Coop/Run Design Help Needed

Discussion in 'Coop & Run - Design, Construction, & Maintenance' started by cowgirl_up_47, Mar 19, 2011.

  1. cowgirl_up_47

    cowgirl_up_47 New Egg

    Aug 30, 2010
    We are planning on building a new coop and run, so I have been looking at coop designs. I really like some that I have seen, however, I'm concerned about rain/mud issues here in the Pacific NW. We thought our current coop and run would stay mud-free through the winter, but we thought wrong. I think the coop itself would have stayed mud-free had we built a wood floor and covered it with linoleum and shavings (was designed as a shelter for calves and has a dirt floor). The run is made out of chainlink dog run panels and covered with metal roofing.

    Are there any coop/run combos that would work well in our wet area? I'm thinking that an enclosed and covered run will be the best option. I'm thinking sand or pea gravel would also help. I'm really leaning towards doing some type of gutter system as well.

    Maybe someone has some suggestions on what works well in such a wet climate.

    I should also add that we're looking for something for about 20-25 hens.

    Any suggestions would be appreciated.
    Last edited: Mar 19, 2011
  2. baldessariclan

    baldessariclan Chillin' With My Peeps

    Aug 30, 2010
    Wichita, KS
    We used to live in Seattle area, and can sympathize -- it does get boggy!

    When we built our coop and run (here in KS), I picked a slightly high spot in the lawn, and buried paving stones around perimeter of where the wall/fence would sit, with tops just slightly above ground level. I banked some dirt around these, and then laid another layer of pavers flat over the buried ones. When the run was all done, I filled it with enough sand to cover the upper layer of paving stones. Figure that the top of the sand is probably at least 3" - 6" above the surrounding lawn, and drains automatically w/out much trouble. When wet, the sand doesn't really get "muddy" -- its more like being on a wet beach. If you keep the poop scooped out regularly, it works very well. And pretty easy to break up the sand if you need to whenever it's all dried out (i.e. in warmer, dier weather).

    Wood shavings in the coop also work pretty well. If you keep them deep enough, you can scoop most poop off the top, and rest will work in and dry out -- rake/fluff it up during your regular cleanings. We switch it all out a couple times a year at least, and throw into the compost. I am impressed with how fast these wood chips can break down in the compost, if you manage it well -- that chicken poop really gets it cooking!! :)
  3. farmer_lew

    farmer_lew Hi-Tech Redneck

    Jun 29, 2010
    In the hills

    Sand is the way to go, especially in wet areas. And, the deeper the better. I'd go with 6", minimum. Also,as far as the coop goes, a raised coop will keep it high and dry. Be sure to cover the floor with linoleum/vinyl flooring. Makes it easier to clean, and acts as a moisture barrier under the litter.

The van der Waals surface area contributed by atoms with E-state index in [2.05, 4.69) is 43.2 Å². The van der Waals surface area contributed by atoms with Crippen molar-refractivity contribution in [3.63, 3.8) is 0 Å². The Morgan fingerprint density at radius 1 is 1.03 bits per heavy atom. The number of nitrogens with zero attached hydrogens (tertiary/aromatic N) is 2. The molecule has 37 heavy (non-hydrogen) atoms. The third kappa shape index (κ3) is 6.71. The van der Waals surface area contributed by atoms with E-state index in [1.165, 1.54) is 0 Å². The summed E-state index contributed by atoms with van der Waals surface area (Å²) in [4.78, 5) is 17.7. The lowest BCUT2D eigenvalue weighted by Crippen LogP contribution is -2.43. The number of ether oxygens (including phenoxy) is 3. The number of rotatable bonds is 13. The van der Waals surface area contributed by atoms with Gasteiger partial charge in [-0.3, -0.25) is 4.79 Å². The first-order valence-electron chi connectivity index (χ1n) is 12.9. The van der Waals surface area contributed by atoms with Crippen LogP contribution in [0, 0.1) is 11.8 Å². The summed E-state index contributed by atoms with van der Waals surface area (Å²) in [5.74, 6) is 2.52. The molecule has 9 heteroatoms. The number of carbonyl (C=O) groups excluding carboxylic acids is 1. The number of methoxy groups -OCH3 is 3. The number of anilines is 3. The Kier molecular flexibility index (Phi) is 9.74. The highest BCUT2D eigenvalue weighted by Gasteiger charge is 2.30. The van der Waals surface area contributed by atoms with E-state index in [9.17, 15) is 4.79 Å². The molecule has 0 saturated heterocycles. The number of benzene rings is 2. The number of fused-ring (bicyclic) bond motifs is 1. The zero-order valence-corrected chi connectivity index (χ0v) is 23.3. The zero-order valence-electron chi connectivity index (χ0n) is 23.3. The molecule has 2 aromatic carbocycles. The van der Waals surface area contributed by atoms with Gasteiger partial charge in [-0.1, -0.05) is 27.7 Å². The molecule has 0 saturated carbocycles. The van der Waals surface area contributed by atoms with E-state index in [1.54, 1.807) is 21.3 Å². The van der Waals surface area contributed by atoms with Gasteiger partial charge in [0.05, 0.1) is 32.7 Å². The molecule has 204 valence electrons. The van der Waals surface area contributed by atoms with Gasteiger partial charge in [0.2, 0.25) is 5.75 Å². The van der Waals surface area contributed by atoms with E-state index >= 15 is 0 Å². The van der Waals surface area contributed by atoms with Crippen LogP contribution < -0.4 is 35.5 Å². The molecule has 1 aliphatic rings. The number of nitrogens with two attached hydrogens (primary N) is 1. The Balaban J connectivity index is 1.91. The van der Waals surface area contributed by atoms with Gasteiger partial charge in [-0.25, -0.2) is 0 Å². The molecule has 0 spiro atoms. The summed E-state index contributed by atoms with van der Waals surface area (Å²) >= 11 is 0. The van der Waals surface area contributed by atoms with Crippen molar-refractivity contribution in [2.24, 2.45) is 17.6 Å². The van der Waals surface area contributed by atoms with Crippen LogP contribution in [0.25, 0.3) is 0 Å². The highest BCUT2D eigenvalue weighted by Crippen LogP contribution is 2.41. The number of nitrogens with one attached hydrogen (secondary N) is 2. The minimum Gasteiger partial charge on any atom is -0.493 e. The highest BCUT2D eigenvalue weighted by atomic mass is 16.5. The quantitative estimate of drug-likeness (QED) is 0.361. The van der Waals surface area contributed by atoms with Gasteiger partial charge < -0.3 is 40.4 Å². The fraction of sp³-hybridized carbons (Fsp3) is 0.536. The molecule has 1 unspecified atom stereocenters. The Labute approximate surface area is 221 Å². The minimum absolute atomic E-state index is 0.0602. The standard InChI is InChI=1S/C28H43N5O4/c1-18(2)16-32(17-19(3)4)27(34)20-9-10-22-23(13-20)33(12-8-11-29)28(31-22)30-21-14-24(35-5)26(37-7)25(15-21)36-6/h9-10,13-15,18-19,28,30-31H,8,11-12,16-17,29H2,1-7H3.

Remember, though...4 sqft/bird in the coop and 10 sqft/bird in the run as a minimum.

  4. cowgirl_up_47

    cowgirl_up_47 New Egg

    Aug 30, 2010
    Thanks for the suggestions so far.

    It sounds like a raised coop will be the way to go, along with lots of sand in the run area. I was also already planning on using linoleum flooring and shavings inside the coop, since it seems like that will be the easiest to clean.

    Another question- Does the 4 sqft/bird in the coop and 10 sqft/bird in the run apply even if they are allowed to free range during the day and are only confined at night?
  5. chickerdoodle

    chickerdoodle Chillin' With My Peeps

    Aug 21, 2009
    I agree with the others. We live in the Portland, OR area. We use sand in the run which is completely covered and shavings (over vinyl) in the henhouse. Our coop was also built on a gentley sloping area. You can see the entire building if you click on my BYC page (I won a honorary mention in the recent coop contest too!). [​IMG]

    Space--the more the better. There will be rainy days that the girls may not want to be outside and stay under cover. Letting them out to free range each day is great for them as long as you have proper predator control.
  6. Arielle

    Arielle Chicken Obsessed

    Feb 19, 2011
    Massachusetts, USA
    2x what Chickerdoodle said:
    Space--the more the better. There will be rainy days that the girls may not want to be outside and stay under cover.

    It seems that chickens indulge in naughty behaviors when crowded and bored because they are coop bound during stretches of bad weather. JUst my summary of the posts here on BYC.​

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